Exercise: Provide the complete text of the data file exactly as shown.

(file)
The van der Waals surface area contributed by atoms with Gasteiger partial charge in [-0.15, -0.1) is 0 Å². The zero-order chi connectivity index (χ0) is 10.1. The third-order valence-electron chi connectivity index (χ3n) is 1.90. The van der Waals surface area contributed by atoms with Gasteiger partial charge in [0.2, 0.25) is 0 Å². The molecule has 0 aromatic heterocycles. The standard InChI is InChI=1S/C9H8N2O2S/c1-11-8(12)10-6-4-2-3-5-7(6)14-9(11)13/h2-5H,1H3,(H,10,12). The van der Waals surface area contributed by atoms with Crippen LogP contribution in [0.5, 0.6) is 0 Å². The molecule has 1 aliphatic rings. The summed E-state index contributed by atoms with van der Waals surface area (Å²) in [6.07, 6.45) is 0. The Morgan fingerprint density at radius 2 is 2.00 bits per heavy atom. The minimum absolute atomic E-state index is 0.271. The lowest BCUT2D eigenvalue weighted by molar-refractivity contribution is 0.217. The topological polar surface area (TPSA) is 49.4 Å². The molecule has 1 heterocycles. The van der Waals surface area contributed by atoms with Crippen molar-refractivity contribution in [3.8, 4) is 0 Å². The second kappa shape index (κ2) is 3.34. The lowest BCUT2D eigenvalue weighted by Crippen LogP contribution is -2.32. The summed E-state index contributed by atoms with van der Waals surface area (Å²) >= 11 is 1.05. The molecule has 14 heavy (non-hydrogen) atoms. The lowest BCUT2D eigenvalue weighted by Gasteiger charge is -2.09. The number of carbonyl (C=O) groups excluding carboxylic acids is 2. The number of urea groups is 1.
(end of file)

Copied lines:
The van der Waals surface area contributed by atoms with Gasteiger partial charge in [-0.15, -0.1) is 0 Å². The zero-order chi connectivity index (χ0) is 10.1. The third-order valence-electron chi connectivity index (χ3n) is 1.90. The van der Waals surface area contributed by atoms with Gasteiger partial charge in [0.2, 0.25) is 0 Å². The molecule has 0 aromatic heterocycles. The standard InChI is InChI=1S/C9H8N2O2S/c1-11-8(12)10-6-4-2-3-5-7(6)14-9(11)13/h2-5H,1H3,(H,10,12). The van der Waals surface area contributed by atoms with Crippen LogP contribution in [0.5, 0.6) is 0 Å². The molecule has 1 aliphatic rings. The summed E-state index contributed by atoms with van der Waals surface area (Å²) in [6.07, 6.45) is 0. The Morgan fingerprint density at radius 2 is 2.00 bits per heavy atom. The minimum absolute atomic E-state index is 0.271. The lowest BCUT2D eigenvalue weighted by molar-refractivity contribution is 0.217. The topological polar surface area (TPSA) is 49.4 Å². The molecule has 1 heterocycles. The van der Waals surface area contributed by atoms with Crippen molar-refractivity contribution in [3.8, 4) is 0 Å². The second kappa shape index (κ2) is 3.34. The lowest BCUT2D eigenvalue weighted by Crippen LogP contribution is -2.32. The summed E-state index contributed by atoms with van der Waals surface area (Å²) >= 11 is 1.05. The molecule has 14 heavy (non-hydrogen) atoms. The lowest BCUT2D eigenvalue weighted by Gasteiger charge is -2.09. The number of carbonyl (C=O) groups excluding carboxylic acids is 2. The number of urea groups is 1.